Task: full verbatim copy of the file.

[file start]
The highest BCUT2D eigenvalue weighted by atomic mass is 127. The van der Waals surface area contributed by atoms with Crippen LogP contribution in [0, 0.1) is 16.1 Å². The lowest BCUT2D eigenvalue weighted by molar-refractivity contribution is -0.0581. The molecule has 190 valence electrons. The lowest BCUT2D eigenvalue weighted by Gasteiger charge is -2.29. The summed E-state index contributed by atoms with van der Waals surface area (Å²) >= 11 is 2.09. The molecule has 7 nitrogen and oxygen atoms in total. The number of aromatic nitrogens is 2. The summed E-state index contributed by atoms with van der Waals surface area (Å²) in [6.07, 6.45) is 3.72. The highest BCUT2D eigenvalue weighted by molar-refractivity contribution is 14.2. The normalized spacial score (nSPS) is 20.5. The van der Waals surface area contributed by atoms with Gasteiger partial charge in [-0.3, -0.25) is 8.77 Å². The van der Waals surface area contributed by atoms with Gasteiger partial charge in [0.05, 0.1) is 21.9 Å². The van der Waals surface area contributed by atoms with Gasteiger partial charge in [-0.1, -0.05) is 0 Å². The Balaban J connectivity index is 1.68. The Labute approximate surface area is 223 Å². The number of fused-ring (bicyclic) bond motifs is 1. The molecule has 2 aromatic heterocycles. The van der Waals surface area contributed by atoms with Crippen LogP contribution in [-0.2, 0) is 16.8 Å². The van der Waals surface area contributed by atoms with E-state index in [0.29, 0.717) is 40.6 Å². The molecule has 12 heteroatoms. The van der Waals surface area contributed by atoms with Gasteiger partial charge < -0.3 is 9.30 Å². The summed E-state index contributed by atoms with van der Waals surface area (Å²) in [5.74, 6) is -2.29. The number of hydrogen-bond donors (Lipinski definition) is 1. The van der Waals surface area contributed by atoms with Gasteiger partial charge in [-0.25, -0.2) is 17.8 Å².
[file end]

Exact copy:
The highest BCUT2D eigenvalue weighted by atomic mass is 127. The van der Waals surface area contributed by atoms with Crippen LogP contribution in [0, 0.1) is 16.1 Å². The lowest BCUT2D eigenvalue weighted by molar-refractivity contribution is -0.0581. The molecule has 190 valence electrons. The lowest BCUT2D eigenvalue weighted by Gasteiger charge is -2.29. The summed E-state index contributed by atoms with van der Waals surface area (Å²) >= 11 is 2.09. The molecule has 7 nitrogen and oxygen atoms in total. The number of aromatic nitrogens is 2. The summed E-state index contributed by atoms with van der Waals surface area (Å²) in [6.07, 6.45) is 3.72. The highest BCUT2D eigenvalue weighted by molar-refractivity contribution is 14.2. The normalized spacial score (nSPS) is 20.5. The van der Waals surface area contributed by atoms with Gasteiger partial charge in [-0.3, -0.25) is 8.77 Å². The van der Waals surface area contributed by atoms with Gasteiger partial charge in [0.05, 0.1) is 21.9 Å². The van der Waals surface area contributed by atoms with Gasteiger partial charge in [-0.1, -0.05) is 0 Å². The Balaban J connectivity index is 1.68. The Labute approximate surface area is 223 Å². The number of fused-ring (bicyclic) bond motifs is 1. The molecule has 2 aromatic heterocycles. The van der Waals surface area contributed by atoms with Crippen LogP contribution in [-0.2, 0) is 16.8 Å². The van der Waals surface area contributed by atoms with E-state index in [0.29, 0.717) is 40.6 Å². The molecule has 12 heteroatoms. The van der Waals surface area contributed by atoms with Gasteiger partial charge < -0.3 is 9.30 Å². The summed E-state index contributed by atoms with van der Waals surface area (Å²) in [5.74, 6) is -2.29. The number of hydrogen-bond donors (Lipinski definition) is 1. The van der Waals surface area contributed by atoms with Gasteiger partial charge in [-0.25, -0.2) is 17.8 Å².